1/7/2019

Collet Pad Top Jaws Expand Chuck Workholding Capabilities

Facebook Share Icon LinkedIn Share Icon Twitter Share Icon Share by EMail icon Print Icon

Collet pad top jaws from Dillon Manufacturing is said to enable aggressive machining to reduce cycle times and provide consistent repeatability.

Share

Facebook Share Icon LinkedIn Share Icon Twitter Share Icon Share by EMail icon Print Icon

Connect at

Dillon Chuck Jaws will be exhibiting new technology at IMTS 2020 in Chicago this September.

Plan to meet up with their team or get registered here!

Collet pad top jaws from Dillon Manufacturing is said to enable aggressive machining to reduce cycle times and provide consistent repeatability. Full contact of gripping surfaces provides a stable grip and allows heavier cuts, while metal-to-metal fits ensure accuracy, says the company.

Round, hex and square collet pad shapes are available with smooth and serrated gripping surfaces. The line includes collet pad top jaws and W&S solid emergency collet pads, as well as S-type, Gisholt, Jones & Lamson, and Martin collet pad types. Dillon collet pad jaws are said to increase a given chuck’s range of workholding capabilities.

The jaws can convert through-hole chucks to hold small bar and tube stock. According to the company, the jaws can be changed quickly—often in a few minutes—whereas changing the entire chuck may require several hours of labor.

Dillon collet pads and jaws are designed for small-diameter machining of stems, spools, crimp assemblies, manifolds for high-pressure air systems, medical parts, miscellaneous fittings, mechanical and transmission components, specialty valves, and more.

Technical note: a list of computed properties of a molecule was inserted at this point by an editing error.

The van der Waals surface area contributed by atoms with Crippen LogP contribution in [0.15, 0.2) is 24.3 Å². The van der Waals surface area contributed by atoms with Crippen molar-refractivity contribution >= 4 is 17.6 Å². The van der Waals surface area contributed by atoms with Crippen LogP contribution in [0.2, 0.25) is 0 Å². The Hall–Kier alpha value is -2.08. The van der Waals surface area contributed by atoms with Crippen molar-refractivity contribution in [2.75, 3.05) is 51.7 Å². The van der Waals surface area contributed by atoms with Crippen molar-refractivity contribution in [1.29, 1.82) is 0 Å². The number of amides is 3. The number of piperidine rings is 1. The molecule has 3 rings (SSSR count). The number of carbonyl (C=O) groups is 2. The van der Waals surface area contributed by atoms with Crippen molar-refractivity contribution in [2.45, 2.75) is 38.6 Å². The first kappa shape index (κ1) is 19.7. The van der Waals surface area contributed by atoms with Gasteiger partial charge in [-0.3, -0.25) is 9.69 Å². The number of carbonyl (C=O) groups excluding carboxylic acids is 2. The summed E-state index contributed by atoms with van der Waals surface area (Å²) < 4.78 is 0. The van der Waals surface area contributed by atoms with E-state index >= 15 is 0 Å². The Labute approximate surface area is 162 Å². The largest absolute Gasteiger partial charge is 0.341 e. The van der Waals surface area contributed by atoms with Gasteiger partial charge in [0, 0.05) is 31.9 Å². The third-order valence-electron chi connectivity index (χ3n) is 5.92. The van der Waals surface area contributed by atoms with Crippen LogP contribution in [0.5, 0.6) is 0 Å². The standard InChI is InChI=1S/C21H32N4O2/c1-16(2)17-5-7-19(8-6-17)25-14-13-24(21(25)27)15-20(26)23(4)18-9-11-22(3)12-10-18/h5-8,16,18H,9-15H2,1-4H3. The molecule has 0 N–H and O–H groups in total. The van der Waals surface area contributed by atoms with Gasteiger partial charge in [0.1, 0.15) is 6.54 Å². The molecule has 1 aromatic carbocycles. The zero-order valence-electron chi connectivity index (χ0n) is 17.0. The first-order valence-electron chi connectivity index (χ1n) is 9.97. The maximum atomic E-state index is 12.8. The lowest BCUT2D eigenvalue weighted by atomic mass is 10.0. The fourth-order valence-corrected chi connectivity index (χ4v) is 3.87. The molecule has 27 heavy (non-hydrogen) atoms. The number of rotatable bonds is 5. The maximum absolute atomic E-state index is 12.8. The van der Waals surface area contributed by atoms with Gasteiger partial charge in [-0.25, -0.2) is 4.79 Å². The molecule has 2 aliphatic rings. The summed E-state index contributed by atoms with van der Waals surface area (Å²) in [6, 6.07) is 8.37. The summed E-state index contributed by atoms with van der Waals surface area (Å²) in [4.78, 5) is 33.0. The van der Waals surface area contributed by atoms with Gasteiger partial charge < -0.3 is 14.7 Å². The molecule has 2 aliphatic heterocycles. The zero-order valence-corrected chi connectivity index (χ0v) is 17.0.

RELATED CONTENT

  • Workholding That Works for Jesel

    The maker of racing engine components produces parts that have many permutations within each product line. Here is how Jesel sets up work for cost-effective, responsive machining.

  • A Study Of The Steady Rest

    When the length and stiffness of a workpiece make it difficult to machine without distorting or deflecting the part, many manufacturers turn to the steady rest as a workpiece support device. This is especially true for long axles, shafts and similar parts used in automotive or heavy equipment applications, and in oil drilling components. The most common application is to support a workpiece during turning or milling and, increasingly, during secondary operations such as ID drilling, boring and producing end face bolthole patterns.

  • Is Magnetic Workholding For You?

    Holding metal parts with magnets is migrating from surface grinding to broader application in general metalworking processes, especially milling. Advances in magnetic technology are causing many shops to re-evaluate how they hang on to workpieces. Here’s a look at how magnets may be a viable workholding solution for your shop.

Related Topics

Resources